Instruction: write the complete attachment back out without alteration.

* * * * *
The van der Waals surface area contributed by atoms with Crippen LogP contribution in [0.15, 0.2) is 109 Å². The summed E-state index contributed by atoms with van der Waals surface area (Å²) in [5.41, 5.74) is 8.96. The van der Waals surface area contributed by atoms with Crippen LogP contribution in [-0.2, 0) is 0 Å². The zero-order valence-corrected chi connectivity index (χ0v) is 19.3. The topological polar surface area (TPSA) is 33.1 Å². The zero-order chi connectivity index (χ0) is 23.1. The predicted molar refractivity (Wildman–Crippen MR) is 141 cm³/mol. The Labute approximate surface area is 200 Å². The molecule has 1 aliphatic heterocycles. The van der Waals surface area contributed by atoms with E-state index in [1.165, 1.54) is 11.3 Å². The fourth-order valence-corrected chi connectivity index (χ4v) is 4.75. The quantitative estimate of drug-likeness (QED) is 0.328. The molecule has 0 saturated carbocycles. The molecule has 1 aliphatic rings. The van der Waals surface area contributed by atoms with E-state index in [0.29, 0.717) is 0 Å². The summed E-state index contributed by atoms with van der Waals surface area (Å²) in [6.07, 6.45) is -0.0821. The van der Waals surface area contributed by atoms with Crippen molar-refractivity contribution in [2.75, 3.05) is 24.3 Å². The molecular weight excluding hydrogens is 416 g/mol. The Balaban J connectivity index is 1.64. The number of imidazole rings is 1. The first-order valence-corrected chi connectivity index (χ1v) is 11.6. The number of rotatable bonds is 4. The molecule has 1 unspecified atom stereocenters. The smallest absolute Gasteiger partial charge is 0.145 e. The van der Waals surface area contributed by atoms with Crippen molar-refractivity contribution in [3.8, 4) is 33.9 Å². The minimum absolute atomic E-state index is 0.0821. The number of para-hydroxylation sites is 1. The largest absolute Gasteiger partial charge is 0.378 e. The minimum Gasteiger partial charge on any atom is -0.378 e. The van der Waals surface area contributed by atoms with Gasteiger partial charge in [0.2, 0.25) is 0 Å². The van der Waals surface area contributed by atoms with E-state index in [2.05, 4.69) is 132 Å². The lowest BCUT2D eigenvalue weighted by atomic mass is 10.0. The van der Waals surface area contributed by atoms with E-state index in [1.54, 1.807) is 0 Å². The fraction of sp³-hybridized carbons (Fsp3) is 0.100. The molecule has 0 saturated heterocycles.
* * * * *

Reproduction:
The van der Waals surface area contributed by atoms with Crippen LogP contribution in [0.15, 0.2) is 109 Å². The summed E-state index contributed by atoms with van der Waals surface area (Å²) in [5.41, 5.74) is 8.96. The van der Waals surface area contributed by atoms with Crippen LogP contribution in [-0.2, 0) is 0 Å². The zero-order valence-corrected chi connectivity index (χ0v) is 19.3. The topological polar surface area (TPSA) is 33.1 Å². The zero-order chi connectivity index (χ0) is 23.1. The predicted molar refractivity (Wildman–Crippen MR) is 141 cm³/mol. The Labute approximate surface area is 200 Å². The molecule has 1 aliphatic heterocycles. The van der Waals surface area contributed by atoms with E-state index in [1.165, 1.54) is 11.3 Å². The fourth-order valence-corrected chi connectivity index (χ4v) is 4.75. The quantitative estimate of drug-likeness (QED) is 0.328. The molecule has 0 saturated carbocycles. The molecule has 1 aliphatic rings. The van der Waals surface area contributed by atoms with E-state index in [0.29, 0.717) is 0 Å². The summed E-state index contributed by atoms with van der Waals surface area (Å²) in [6.07, 6.45) is -0.0821. The van der Waals surface area contributed by atoms with Crippen molar-refractivity contribution in [2.75, 3.05) is 24.3 Å². The molecular weight excluding hydrogens is 416 g/mol. The Balaban J connectivity index is 1.64. The number of imidazole rings is 1. The first-order valence-corrected chi connectivity index (χ1v) is 11.6. The number of rotatable bonds is 4. The molecule has 1 unspecified atom stereocenters. The smallest absolute Gasteiger partial charge is 0.145 e. The van der Waals surface area contributed by atoms with Crippen molar-refractivity contribution in [3.8, 4) is 33.9 Å². The minimum absolute atomic E-state index is 0.0821. The number of para-hydroxylation sites is 1. The largest absolute Gasteiger partial charge is 0.378 e. The minimum Gasteiger partial charge on any atom is -0.378 e. The van der Waals surface area contributed by atoms with Gasteiger partial charge in [0.2, 0.25) is 0 Å². The van der Waals surface area contributed by atoms with E-state index in [2.05, 4.69) is 132 Å². The lowest BCUT2D eigenvalue weighted by atomic mass is 10.0. The van der Waals surface area contributed by atoms with E-state index in [1.54, 1.807) is 0 Å². The fraction of sp³-hybridized carbons (Fsp3) is 0.100. The molecule has 0 saturated heterocycles.